Source: South China Morning Post
By: Laurie Chen
Video game addict diagnosed with condition usually found only in elderly after spending whole day playing popular game
A 21-year-old Chinese woman went blind in one eye after playing the popular video game Honour of Kings on her mobile phone non-stop for a whole day, local media reported.
The unnamed gaming addict suddenly lost sight in her right eye on Sunday evening, after she had been playing all day at her parents’ home in Dongguan, Guangdong province, news website Sun0769.com reported on Wednesday.
She was diagnosed on Wednesday morning with retinal artery occlusion in her right eye at a hospital in the city’s Nanchang district.
Her parents had previously taken her to several hospitals in the area but none of them could determine the cause.
A doctor was quoted as saying that retinal artery occlusion was a condition associated with elderly people and rarely seen in the young, adding that the woman’s blindness was most likely caused by severe eye strain.
When questioned by reporters about the cause of her blindness, the woman said it was probably caused by playing the game for too long without a break.
The woman, a financial worker at a company in the city, said she had become so obsessed with the game that she would play it after work and all day at weekends.
“On days when I have no work, I usually get up at 6am, eat breakfast and play until 4pm,” she said. “Then I’ll eat something, have a nap and play until 1am.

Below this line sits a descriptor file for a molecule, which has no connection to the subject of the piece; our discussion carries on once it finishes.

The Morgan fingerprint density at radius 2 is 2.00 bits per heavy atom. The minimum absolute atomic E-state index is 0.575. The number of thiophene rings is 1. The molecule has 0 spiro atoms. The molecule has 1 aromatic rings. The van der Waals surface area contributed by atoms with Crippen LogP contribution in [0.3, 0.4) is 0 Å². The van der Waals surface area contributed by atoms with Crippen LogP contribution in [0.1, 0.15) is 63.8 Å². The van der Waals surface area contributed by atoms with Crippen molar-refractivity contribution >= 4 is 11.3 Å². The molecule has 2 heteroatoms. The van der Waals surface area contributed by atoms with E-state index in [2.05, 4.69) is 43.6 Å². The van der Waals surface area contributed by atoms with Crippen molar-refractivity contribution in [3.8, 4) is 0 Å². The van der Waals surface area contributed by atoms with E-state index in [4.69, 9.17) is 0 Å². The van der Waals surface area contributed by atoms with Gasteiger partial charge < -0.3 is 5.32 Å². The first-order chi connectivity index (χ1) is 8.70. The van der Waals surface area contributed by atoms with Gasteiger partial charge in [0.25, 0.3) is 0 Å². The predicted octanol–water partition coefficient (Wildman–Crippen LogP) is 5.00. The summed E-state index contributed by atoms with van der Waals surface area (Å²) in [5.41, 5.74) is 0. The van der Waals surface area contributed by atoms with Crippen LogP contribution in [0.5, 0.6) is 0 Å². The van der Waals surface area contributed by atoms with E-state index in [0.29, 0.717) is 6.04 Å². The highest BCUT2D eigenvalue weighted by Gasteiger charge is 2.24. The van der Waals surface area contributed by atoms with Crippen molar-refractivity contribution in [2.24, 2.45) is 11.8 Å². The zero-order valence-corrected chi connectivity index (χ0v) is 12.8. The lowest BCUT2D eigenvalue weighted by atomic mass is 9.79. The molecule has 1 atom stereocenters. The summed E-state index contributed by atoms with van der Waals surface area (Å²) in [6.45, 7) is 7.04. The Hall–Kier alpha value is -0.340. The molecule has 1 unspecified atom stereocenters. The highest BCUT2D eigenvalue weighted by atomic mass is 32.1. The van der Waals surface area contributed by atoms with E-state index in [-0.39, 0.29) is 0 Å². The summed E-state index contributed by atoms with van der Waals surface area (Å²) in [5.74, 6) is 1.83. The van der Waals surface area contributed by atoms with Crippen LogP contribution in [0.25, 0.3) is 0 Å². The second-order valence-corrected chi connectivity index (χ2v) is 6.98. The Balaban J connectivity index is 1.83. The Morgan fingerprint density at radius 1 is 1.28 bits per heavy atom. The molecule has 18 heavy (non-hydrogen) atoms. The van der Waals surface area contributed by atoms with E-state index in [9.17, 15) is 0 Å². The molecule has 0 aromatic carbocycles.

“Sometimes I would be so absorbed in the game that I would forget to eat, and not listen to my parents when they told me it’s time for dinner.”
She said that she would sometimes play the game for seven to eight hours at a time without getting up off the sofa.
The woman said she regretted not having listened to her parents, who often tried to persuade her to stop playing the game in case she “went blind”.
The report said the woman was still in hospital, where doctors were trying to save her vision.
Honour of Kings, a historical battle game owned by Chinese internet giant Tencent, boasts 200 million registered players on China’s mainland alone.
It has become so popular that state-run newspapers have denounced it as a “poison” because of its addictive nature.
In August, The PLA Daily, the military’s official mouthpiece, warned that some of its soldiers were becoming addicted to the game and said it could sap their fighting abilities.
Following restrictions introduced by Tencent in July, people aged between 12 and 18 are allowed to play the game for a maximum of two hours a day, while those under 12 are limited to just one hour per day, and before 9pm.
Doctors have advised people to take breaks from playing online games every 30 minutes to avoid excessive strain on the eyes.